Biden visits Vatican embassy to pay respects to Benedict XVI
WASHINGTON (AP) — President Joe Biden on Thursday paid his respects to Benedict XVI, the first pope to resign in six centuries, following his burial during a ceremony at the Vatican.
Benedict, who became pope emeritus after stepping down from his role as leader of the Roman Catholic church in 2013, died Dec. 31 at age 95.
Biden, who is Catholic, visited the Vatican embassy, formally known as the Apostolic Nunciature of the Holy See, to sign the condolence book for Benedict.
“It’s a great honor,” Biden said after writing in the book, which was opened on a small desk with a large portrait of Benedict in the background.
Biden wrote: “Together with Catholics across the United States, I join in mourning the passing of Pope Emeritus Benedict. He was a brilliant scholar and truly Holy Man. I will always cherish our time together at the Vatican when he was Pope discussing Catholic theology. He was a great theologian and I learned much in a few hours. May his soul rest eternally with the Lord.”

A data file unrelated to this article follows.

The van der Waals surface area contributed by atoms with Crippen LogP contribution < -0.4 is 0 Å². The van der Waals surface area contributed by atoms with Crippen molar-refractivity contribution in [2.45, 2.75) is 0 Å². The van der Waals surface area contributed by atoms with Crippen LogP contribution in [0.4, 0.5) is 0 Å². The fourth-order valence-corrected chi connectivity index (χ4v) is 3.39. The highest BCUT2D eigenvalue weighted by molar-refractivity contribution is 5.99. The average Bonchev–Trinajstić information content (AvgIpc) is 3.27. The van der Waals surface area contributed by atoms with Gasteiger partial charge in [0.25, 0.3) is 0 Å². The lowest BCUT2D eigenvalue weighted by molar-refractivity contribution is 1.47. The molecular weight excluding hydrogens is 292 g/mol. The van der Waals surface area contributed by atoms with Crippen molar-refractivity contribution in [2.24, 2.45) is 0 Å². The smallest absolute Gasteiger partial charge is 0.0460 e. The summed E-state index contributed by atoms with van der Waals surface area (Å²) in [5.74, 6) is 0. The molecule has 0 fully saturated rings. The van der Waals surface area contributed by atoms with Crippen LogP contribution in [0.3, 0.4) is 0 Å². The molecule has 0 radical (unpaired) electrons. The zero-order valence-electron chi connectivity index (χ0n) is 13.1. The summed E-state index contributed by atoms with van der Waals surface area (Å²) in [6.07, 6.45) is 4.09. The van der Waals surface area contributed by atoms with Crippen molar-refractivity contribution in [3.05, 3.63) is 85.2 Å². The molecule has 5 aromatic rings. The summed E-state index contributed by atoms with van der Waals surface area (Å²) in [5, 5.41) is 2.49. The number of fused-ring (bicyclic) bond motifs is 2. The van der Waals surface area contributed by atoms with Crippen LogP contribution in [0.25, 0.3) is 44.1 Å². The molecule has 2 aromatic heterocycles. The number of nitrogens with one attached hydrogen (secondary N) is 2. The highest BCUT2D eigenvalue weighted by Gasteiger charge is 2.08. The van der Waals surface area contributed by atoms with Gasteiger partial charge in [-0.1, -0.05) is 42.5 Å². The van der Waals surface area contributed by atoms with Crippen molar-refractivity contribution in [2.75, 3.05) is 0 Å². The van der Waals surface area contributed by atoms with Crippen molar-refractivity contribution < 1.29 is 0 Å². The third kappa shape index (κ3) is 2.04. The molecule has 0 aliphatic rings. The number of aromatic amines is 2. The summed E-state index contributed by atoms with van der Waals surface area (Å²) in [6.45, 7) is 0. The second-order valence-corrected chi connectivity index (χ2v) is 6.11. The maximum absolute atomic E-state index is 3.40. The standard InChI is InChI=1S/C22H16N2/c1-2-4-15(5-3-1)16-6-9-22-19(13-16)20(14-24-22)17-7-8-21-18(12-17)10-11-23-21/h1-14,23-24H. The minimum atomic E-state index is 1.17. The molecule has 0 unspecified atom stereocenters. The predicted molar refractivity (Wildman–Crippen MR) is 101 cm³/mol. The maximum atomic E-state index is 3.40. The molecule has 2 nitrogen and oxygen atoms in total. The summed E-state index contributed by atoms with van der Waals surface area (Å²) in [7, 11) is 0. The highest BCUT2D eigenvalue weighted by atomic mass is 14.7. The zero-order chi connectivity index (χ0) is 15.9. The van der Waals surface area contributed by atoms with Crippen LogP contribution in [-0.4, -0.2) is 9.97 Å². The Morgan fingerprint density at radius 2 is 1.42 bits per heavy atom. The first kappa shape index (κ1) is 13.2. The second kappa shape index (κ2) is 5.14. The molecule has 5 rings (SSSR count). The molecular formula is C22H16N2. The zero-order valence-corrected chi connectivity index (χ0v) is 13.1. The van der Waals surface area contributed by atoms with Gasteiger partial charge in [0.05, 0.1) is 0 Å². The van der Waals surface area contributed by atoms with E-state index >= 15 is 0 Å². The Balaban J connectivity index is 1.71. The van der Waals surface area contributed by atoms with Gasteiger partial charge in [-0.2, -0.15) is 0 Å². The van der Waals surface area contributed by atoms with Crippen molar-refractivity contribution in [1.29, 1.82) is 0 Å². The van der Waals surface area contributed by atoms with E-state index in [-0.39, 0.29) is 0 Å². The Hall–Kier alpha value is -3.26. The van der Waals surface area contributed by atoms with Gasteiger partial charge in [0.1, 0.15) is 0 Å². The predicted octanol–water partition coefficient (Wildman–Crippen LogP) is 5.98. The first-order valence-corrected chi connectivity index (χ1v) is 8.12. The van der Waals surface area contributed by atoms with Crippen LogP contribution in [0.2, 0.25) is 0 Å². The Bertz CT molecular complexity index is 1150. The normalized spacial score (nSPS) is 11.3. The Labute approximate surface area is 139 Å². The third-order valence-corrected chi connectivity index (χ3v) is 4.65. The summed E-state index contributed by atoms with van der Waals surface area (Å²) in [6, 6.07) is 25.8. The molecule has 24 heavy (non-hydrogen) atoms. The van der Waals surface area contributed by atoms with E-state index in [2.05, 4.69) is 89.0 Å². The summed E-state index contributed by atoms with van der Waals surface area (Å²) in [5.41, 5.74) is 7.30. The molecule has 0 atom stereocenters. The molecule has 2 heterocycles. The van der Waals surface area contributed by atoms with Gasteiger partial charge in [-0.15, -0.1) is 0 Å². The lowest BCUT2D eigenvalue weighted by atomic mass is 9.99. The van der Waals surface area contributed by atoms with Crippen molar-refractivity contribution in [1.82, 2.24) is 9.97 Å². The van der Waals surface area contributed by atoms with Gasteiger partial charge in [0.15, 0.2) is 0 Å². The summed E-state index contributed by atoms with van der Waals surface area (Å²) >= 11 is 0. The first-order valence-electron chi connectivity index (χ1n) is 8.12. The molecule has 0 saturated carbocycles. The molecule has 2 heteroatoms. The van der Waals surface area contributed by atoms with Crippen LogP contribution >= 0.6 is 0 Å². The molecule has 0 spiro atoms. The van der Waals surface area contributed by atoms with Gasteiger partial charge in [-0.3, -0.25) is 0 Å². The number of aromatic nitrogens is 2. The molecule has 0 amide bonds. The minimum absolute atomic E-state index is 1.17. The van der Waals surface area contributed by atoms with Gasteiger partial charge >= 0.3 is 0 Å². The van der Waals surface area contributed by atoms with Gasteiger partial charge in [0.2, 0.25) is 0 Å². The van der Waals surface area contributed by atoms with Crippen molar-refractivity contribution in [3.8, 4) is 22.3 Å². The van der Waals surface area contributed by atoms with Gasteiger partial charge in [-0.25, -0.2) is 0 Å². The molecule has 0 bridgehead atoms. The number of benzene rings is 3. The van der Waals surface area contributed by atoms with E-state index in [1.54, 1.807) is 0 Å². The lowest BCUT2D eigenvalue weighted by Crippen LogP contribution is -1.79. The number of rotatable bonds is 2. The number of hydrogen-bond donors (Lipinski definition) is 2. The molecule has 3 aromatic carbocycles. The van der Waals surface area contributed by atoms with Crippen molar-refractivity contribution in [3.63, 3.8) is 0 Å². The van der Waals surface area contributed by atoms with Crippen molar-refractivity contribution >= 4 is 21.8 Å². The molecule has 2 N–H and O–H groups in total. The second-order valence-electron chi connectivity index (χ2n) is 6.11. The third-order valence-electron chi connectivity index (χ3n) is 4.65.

Biden told reporters on Wednesday that Benedict was a “fine man” and he recalled spending a few hours with the late pope. He said the conversation “reminded me of going back to theology class.”
“I found him to be relaxing and very rational,” Biden said, adding that Benedict had “a more conservative view within the Catholic realm than I have.”
But, “I admired him. I thought he was a fine man,” the president said.
Biden also said he had inquired about attending Benedict’s funeral but concluded that his presence would have been too disruptive because of the large number of security officers, White House aides, other officials and journalists that he travels with.
“We would just get in the way,” Biden said.
The current pope, Francis, joined tens of thousands of the Catholic faithful on Thursday to bid farewell to Benedict XVI at a rare requiem Mass for a dead pope presided over by a living one. Benedict was buried in a grotto beneath St. Peter’s Basilica.